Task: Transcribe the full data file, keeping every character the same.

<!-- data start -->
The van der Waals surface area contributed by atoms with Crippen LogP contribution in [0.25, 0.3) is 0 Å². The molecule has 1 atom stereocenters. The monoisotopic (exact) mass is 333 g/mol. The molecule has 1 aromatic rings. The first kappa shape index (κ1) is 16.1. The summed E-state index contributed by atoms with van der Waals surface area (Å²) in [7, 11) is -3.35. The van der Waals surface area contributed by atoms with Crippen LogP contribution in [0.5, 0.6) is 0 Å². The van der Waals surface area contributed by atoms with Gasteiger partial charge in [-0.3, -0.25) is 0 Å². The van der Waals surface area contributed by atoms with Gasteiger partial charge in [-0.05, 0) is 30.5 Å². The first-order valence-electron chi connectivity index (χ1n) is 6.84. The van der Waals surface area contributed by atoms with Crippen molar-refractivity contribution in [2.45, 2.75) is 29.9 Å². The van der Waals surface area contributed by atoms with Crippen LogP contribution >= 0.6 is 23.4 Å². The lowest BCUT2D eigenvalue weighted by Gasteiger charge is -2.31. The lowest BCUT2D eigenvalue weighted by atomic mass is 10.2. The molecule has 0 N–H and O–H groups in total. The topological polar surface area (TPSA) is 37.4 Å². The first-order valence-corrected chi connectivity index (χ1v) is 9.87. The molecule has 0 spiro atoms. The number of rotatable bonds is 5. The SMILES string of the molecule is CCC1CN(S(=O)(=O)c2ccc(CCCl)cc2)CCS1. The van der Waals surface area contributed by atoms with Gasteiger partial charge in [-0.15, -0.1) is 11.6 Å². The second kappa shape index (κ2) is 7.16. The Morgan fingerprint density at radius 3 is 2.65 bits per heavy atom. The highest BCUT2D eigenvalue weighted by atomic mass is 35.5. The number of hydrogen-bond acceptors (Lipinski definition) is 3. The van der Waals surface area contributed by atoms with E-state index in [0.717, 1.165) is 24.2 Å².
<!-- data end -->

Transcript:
The van der Waals surface area contributed by atoms with Crippen LogP contribution in [0.25, 0.3) is 0 Å². The molecule has 1 atom stereocenters. The monoisotopic (exact) mass is 333 g/mol. The molecule has 1 aromatic rings. The first kappa shape index (κ1) is 16.1. The summed E-state index contributed by atoms with van der Waals surface area (Å²) in [7, 11) is -3.35. The van der Waals surface area contributed by atoms with Crippen LogP contribution in [0.5, 0.6) is 0 Å². The van der Waals surface area contributed by atoms with Gasteiger partial charge in [-0.3, -0.25) is 0 Å². The van der Waals surface area contributed by atoms with Gasteiger partial charge in [-0.05, 0) is 30.5 Å². The first-order valence-electron chi connectivity index (χ1n) is 6.84. The van der Waals surface area contributed by atoms with Crippen molar-refractivity contribution in [2.45, 2.75) is 29.9 Å². The van der Waals surface area contributed by atoms with Crippen LogP contribution >= 0.6 is 23.4 Å². The lowest BCUT2D eigenvalue weighted by Gasteiger charge is -2.31. The lowest BCUT2D eigenvalue weighted by atomic mass is 10.2. The molecule has 0 N–H and O–H groups in total. The topological polar surface area (TPSA) is 37.4 Å². The first-order valence-corrected chi connectivity index (χ1v) is 9.87. The molecule has 0 spiro atoms. The number of rotatable bonds is 5. The SMILES string of the molecule is CCC1CN(S(=O)(=O)c2ccc(CCCl)cc2)CCS1. The van der Waals surface area contributed by atoms with Gasteiger partial charge in [-0.15, -0.1) is 11.6 Å². The second kappa shape index (κ2) is 7.16. The Morgan fingerprint density at radius 3 is 2.65 bits per heavy atom. The highest BCUT2D eigenvalue weighted by atomic mass is 35.5. The number of hydrogen-bond acceptors (Lipinski definition) is 3. The van der Waals surface area contributed by atoms with E-state index in [0.717, 1.165) is 24.2 Å².